Norton Featherbed/Commando   AHRMA Road Racer

Text and Photos:  Gary Slabaugh     

In the beginning I lusted for a Commando powered featherbed street cafe type bike after riding one belonging to a friend.  I built one back in '88 and lo it was fun.   Some friends were racing regularly at Firebird Raceway with the AMA/CCS club which had a couple of vintage classes. 

Soon enough I was talked into joining them (yeah, sure... editor) and my street cafe bike became a race bike. About this same time AHRMA began to get big enough to hold a  few regional and national races per year at Firebird and also Las Vegas. 




My best seasons so far have been '95 and '96 when both time and budget allowed me to attend the AHRMA races at Daytona and at least one midwest National in addition to several western state Nationals. I finished fourth in AHRMA's Formula 750 national points in '96 competing in about half of the available nationals;   the guys finishing ahead of me ran in all of the nationals.

I am now forced into semi-retirement due to the fact that AHRMA now has no interest in putting on any nationals or regional races near my home (Tucson).  The closest one is Willow Springs and that is always fun to attend if  the wind is not too bad. Also, the CCS crowd at Firebird and Las Vegas banished the vintage classes several years ago to make room for more modern bike classes. I still go up and compete occasionally in the modern twins class when I feel like eating humble pie. When we go out and practice with all the experts at the CCS races, there is nothing quite like being passed at the end of the long Firebird straight by a  an open piped, open displacement bike with about 50-60 mph more top speed! On the other hand, when they combine classes on the grid, it is also fun beating green slow kids with novice plates on bikes 45 years newer than my featherbed Norton design.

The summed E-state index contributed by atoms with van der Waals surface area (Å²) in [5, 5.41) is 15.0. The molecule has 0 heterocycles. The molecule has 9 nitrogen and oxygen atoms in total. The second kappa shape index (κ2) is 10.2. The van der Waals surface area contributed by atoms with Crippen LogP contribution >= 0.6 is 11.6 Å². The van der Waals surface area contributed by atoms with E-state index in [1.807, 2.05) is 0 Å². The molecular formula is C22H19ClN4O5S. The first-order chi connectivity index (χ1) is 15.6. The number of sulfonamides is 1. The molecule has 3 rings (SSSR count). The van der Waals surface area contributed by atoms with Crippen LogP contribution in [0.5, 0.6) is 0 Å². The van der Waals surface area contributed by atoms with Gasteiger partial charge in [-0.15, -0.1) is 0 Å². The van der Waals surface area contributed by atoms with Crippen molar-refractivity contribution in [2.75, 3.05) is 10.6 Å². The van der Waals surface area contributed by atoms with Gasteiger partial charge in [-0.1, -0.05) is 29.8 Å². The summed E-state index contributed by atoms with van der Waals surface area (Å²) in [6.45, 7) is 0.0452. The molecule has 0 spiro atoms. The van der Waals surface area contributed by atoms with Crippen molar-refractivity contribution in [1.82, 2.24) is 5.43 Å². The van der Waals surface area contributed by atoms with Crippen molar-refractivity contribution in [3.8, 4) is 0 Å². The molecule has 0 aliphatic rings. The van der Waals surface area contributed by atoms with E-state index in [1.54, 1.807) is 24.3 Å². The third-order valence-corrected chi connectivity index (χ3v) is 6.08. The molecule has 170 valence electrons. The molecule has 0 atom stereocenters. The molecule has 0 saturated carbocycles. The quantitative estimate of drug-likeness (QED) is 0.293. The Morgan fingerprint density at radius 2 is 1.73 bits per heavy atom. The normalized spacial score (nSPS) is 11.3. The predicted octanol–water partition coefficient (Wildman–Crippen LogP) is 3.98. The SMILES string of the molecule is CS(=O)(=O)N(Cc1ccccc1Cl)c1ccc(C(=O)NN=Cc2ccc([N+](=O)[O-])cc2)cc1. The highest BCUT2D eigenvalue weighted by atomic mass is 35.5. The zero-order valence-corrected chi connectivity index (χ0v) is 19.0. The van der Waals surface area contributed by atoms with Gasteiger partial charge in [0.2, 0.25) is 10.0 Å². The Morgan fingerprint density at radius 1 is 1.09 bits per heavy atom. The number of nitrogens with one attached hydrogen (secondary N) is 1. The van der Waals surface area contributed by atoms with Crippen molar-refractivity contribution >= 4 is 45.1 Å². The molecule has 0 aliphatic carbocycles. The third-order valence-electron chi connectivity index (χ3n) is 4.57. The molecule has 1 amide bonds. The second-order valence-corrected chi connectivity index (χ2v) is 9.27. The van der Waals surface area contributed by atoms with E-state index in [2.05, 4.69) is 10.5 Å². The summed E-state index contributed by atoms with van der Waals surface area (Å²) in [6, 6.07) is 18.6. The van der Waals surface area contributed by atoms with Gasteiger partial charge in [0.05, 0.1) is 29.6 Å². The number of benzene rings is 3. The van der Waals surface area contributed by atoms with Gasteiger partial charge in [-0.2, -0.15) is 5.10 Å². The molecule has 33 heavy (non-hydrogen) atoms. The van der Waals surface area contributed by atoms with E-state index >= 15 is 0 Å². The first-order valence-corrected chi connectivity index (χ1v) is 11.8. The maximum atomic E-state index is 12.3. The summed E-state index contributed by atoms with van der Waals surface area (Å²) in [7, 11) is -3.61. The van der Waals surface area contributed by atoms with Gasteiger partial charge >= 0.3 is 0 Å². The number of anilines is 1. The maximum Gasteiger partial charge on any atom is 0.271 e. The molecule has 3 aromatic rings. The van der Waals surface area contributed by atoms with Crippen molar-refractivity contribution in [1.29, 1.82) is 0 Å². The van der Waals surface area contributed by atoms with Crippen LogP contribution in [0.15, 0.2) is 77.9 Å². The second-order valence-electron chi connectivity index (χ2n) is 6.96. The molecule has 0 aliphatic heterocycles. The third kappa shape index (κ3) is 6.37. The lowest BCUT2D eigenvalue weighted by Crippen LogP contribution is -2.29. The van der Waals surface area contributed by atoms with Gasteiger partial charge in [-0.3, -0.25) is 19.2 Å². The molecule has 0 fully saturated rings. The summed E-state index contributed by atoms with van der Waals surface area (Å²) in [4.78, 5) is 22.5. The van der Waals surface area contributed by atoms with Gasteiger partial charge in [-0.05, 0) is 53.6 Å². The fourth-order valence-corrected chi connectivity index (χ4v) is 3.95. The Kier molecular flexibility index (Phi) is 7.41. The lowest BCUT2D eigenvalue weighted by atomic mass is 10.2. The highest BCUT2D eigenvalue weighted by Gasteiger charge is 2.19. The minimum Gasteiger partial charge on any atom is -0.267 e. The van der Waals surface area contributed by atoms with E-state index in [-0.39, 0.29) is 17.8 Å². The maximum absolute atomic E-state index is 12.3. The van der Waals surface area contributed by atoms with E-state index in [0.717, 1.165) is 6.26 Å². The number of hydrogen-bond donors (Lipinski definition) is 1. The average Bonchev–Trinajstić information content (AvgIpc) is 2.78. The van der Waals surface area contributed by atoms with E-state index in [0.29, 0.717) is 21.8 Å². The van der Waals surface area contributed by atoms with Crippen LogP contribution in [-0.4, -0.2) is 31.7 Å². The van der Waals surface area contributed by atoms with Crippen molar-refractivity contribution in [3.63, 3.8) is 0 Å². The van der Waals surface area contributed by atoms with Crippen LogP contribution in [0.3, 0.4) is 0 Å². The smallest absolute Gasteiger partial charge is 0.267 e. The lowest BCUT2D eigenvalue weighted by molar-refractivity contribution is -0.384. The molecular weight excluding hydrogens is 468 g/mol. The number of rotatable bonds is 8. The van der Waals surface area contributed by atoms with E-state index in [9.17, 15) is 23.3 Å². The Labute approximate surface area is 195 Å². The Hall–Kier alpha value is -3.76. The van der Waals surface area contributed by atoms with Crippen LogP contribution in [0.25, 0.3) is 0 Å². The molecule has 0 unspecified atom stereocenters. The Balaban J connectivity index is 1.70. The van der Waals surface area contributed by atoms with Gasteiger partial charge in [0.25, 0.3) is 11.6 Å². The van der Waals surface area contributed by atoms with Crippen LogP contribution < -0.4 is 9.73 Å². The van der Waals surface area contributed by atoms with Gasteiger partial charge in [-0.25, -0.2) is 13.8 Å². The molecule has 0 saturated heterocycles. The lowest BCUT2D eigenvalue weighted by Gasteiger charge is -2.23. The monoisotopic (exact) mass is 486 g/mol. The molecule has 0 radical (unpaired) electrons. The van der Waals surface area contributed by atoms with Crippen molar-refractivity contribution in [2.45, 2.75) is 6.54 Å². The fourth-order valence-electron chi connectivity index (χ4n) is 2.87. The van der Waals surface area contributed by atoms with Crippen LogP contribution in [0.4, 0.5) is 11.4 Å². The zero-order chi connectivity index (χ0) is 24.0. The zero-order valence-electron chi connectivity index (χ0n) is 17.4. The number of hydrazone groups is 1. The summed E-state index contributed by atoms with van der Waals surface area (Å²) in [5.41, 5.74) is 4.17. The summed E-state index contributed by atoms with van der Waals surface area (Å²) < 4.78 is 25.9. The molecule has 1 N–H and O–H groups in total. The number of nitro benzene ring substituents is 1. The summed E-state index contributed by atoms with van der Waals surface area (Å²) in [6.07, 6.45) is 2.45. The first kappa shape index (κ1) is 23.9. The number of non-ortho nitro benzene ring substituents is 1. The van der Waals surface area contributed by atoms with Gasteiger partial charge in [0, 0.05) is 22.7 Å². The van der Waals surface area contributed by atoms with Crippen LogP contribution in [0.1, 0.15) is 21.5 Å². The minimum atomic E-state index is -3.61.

The slimline featherbed (Atlas) frame was purchased for $100.00. The motor and trans are from a '72 Combat, purchased at a swapmeet for $175.00 in '88.  The center mount oil tank and motor mounting plates are from Unity Equip in England. Originally the bike had a large Manx style tank and seat but I didn't like the rearward riding position that the long tank forced, so I put on the current Atlas tank and seat (homemade) which for me is much more confidence inspiring as it allows more body weight to be placed on the front tire.

The swingarm is special in that it is much wider than standard featherbed to allow the use of modern race tires and I got it from Mick Hemmings Racing Equipment. I use Avon race tires with 130/65/VB18 rear and a  110/80/VB18 on the front. In addition to using an 18 inch rim on the front instead of the original 19 inch, I also use Works Perfomance   aluminum body shocks that are 3/4 inch longer than standard Atlas. This combination raises the rear of the bike while dropping the front and nicely sharpens up the already good featherbed steering. The longer shocks also give better ground clearance, an important factor when I feel inspired enough to use all of the outstanding grip from the Avon race rubber. Avon really makes some great race tires in vintage race bike sizes and I continue to be amazed at what kind of stresses the   featherbed frame can take without any problems.